|Mary and Timothy Lyke|
|Steve and Susan Macejkovic|
|Mary Lee Maki|
|Linda and David Maraniss|
|Daniel and Linda Marquardt|
|James Marrari and Barbara Carstens|
|Stuart and Carol Martell|
|Anita J. and James Martin|
|Kathleen Massoth and Marshall Bruce Edmonson|
|Shirley Brabender Mattox|
|McGillivray Westerberg & Bender LLC|
|Karen McKim and Keith Nelson|
|Oma Vic McMurray|
|Brent McNabb and David Macleod|
|Howard and Nancy Mead|
|David and Marion Meissner|
|Linda and John Mellowes|
|Janet Mertz and Jonathan Kane|
|Michael and Susan Michaelis|
|Mark Todd Milbourn and Lisa Heyamoto|
|Sally and Charles Miley|
|Milwaukee Journal Sentinel|
|Mary Miron and Gene Summers|
|Jack and Bonnie Mitchell|
|Doug Moe and Jeanan Yasiri Moe|
|Michaela and Greg Moy|
|Mary Joan Nastri|
|Elizabeth Neary and William Bula|
|Henry and Barbara Nehls-Lowe|
|Herb Nelson and Meg Theno|
|Mary Kae Nelson|
|Judy Newman Coburn|
|Kara and Ryan O’Connor|
|Vince O’Hern and Linda Baldwin|
|Open Society Foundations (Foundation to Promote Open Society)|
|Cathie and Harvey Ovshinsky|
|Tara and Carlos Pabellon|
|Susan S. Pastin|
|Mark and Catherine Pearce|
|Richard and Merry Noel Pearson|
|Susan Peters and Jim Cricchi|
|Peters Family Foundation|
|Pines Bach LLP|
|Mark Pitsch and Mary Kemp|
|Lynn and Martin Preizler|
|Richard and Krista Ralston|
|Judith Ranney and Robert Latchaw|
|Nancy H. and Roger Rathke|
|Cathleen A Razner|
|Don and Carol Reeder|
|Report for America|
|Reva & David Logan Foundation|
|Joanne and Gus Ricca|
|John and Julie Rice|
|Richard Thomas Record Living Trust|
|Hilda J Richey|
|Terry Rindfleisch and Linda Hirsh|
|Rita Allen Foundation|
|Robert R. McCormick Foundation|
|Michele and James Rohan|
|Mary and Ken Rouse|
|Finn Ryan and Brynn Bemis|
|Marjorie Sable and George Smith|
|Sally Mead Hands Foundation|
|Mary Sanford and Adrian Bourque|
|Barbara and Donald Sanford|
|Jenny and Louis Sanner|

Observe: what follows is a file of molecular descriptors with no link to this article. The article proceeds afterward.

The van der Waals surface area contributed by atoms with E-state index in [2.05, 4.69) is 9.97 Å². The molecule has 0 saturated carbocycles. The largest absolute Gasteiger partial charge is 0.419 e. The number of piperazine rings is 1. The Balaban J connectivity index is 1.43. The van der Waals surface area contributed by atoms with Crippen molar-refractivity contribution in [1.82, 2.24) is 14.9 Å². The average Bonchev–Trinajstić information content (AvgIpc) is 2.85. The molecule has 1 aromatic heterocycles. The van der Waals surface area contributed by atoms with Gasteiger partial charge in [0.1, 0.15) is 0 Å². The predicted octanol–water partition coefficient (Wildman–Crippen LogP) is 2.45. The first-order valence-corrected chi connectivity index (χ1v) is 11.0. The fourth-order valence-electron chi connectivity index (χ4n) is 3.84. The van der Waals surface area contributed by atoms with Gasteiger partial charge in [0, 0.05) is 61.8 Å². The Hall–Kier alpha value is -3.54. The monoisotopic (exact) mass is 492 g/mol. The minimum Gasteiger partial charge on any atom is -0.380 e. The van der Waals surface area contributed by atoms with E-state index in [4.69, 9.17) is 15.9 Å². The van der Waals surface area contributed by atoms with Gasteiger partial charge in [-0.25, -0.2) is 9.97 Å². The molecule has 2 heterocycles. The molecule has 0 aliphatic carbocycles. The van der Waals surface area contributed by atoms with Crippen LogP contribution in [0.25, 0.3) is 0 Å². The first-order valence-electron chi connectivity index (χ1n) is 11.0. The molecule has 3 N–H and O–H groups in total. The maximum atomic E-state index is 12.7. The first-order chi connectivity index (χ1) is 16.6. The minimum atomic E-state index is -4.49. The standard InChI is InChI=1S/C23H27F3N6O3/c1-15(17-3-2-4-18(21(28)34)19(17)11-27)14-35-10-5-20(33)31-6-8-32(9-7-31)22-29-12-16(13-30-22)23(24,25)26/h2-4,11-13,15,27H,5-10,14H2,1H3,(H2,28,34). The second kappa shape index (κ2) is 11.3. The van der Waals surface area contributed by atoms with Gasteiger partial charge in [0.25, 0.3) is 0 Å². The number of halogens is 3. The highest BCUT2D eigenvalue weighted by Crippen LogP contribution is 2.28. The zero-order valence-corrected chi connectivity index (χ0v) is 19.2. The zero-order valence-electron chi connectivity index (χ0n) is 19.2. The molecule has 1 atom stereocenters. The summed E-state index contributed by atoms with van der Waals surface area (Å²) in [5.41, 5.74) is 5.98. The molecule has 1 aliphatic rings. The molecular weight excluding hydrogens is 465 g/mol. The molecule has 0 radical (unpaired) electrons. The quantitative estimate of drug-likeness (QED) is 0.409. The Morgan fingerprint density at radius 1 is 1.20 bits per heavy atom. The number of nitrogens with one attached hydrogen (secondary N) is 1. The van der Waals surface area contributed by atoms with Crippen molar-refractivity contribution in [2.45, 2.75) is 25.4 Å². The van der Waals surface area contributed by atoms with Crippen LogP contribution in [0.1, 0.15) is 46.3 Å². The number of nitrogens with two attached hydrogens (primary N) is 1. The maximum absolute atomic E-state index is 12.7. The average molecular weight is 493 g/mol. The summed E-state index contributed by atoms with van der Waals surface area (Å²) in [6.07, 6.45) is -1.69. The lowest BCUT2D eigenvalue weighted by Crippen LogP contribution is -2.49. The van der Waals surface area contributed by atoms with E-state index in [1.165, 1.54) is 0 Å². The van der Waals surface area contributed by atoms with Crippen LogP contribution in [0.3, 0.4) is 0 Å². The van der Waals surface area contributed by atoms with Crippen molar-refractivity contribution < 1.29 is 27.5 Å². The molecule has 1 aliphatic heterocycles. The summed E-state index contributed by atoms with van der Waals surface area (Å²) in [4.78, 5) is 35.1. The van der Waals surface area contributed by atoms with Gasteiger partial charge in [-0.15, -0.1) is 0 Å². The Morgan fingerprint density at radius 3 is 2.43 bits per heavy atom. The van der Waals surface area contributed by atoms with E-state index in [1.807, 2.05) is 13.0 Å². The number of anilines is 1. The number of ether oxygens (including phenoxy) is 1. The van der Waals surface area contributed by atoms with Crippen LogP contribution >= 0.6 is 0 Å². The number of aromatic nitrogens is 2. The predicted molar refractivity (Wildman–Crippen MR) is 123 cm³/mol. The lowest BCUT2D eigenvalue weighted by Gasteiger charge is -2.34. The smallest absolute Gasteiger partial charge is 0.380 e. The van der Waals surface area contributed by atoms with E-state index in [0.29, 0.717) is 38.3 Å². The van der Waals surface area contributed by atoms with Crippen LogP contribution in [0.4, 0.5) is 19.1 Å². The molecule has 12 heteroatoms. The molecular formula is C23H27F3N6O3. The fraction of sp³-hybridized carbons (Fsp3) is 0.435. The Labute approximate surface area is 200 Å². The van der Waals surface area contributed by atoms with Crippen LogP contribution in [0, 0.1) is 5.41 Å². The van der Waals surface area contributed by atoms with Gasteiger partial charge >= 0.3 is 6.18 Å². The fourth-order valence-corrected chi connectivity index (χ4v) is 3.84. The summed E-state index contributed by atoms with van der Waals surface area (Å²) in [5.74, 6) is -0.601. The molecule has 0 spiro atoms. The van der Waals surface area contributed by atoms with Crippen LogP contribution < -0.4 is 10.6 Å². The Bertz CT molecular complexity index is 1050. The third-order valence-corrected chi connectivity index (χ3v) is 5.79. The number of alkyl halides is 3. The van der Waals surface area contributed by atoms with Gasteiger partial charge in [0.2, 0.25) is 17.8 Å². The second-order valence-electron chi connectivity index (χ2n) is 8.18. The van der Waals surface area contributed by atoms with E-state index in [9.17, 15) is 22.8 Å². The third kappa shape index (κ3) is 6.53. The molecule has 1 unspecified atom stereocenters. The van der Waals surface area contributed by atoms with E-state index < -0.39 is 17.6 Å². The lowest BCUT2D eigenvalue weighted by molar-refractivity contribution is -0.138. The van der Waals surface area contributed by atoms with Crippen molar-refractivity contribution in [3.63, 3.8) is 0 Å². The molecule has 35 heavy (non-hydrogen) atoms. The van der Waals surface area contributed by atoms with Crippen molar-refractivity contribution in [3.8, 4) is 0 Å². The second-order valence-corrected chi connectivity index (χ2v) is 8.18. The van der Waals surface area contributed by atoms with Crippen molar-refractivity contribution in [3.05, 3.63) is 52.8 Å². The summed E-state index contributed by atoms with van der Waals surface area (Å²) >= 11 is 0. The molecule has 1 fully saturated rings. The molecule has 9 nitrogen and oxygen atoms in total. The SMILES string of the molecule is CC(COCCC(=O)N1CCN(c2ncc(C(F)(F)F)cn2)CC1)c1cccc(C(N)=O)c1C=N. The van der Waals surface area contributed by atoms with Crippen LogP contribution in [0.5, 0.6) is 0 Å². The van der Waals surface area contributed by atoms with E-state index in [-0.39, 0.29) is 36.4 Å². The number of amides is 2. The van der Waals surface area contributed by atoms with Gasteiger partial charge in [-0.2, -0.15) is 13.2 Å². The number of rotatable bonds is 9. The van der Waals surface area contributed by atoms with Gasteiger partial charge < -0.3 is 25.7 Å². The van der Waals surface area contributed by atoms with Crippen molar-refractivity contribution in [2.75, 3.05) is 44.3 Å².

|Irene Schapiro and Norman Fost|
|Schott, Bublitz & Engel s.c.|
|Ellen Seuferer and Richard Tatman|
|Caryl and Dr. Robert Sewell|
|Hemant and Elizabeth Shah|
|Michael Shank and Carol Troyer-Shank|
|Gail and Dan Shea|
|PJ and Jana Slinger|
|Richard Smith and Pat McKearn|
|W. Jeffrey Smoller|
|Norma and Elliott Sober|
|Brook and Nelson Soltvedt|
|Mary Spicuzza and Dan Simmons|
|Marianne and Brandon Spoon|
|Sharon Stark and Peter Livingston|
|Victoria and Patrick Sweeney|
|Charles and Victoria Talbert|
|Kent Tempus and Denise Sheedy-Tempus|
|Carol and John Toussaint|
|Tribune Phonograph TP Printing|
|Susan Troller Cosgrove and Howard Cosgrove|
|Dee Van Ruyven|
|Reinout Van Wagtendonk|
|Vantage Point luncheon series|
|Vital Projects Fund|
|Tom Warren and Anna Marie Benander Warren|
|We The People|
|Ralph and Patricia Weber|
|Roger and Kristi Williams|
|Brady and Lynn Williamson|
|Wisconsin Broadcasters Association|
|Wisconsin Newspaper Association|
|Wisconsin Newspaper Association Foundation|
|Wisconsin Public Radio|
|Wisconsin State Journal|
|Dean and Nettie Witter|
|Wm. Collins Kohler Foundation|
|Cynthia Yomantas and Steven Bauman|
|James W and Susan Zerwick|
Part of our mission at Wisconsin Watch is to train the next generation of journalists and those working in the business of journalism. After team members leave our offices, they move on to jobs in journalism and other fields, where they put the skills they learned at the Center to use by holding the powerful to account, creating innovative ways of engaging with the public and sustaining high-quality journalism, and strengthening our society. See where our former staff, fellows and interns are now.
Andy Hall, executive director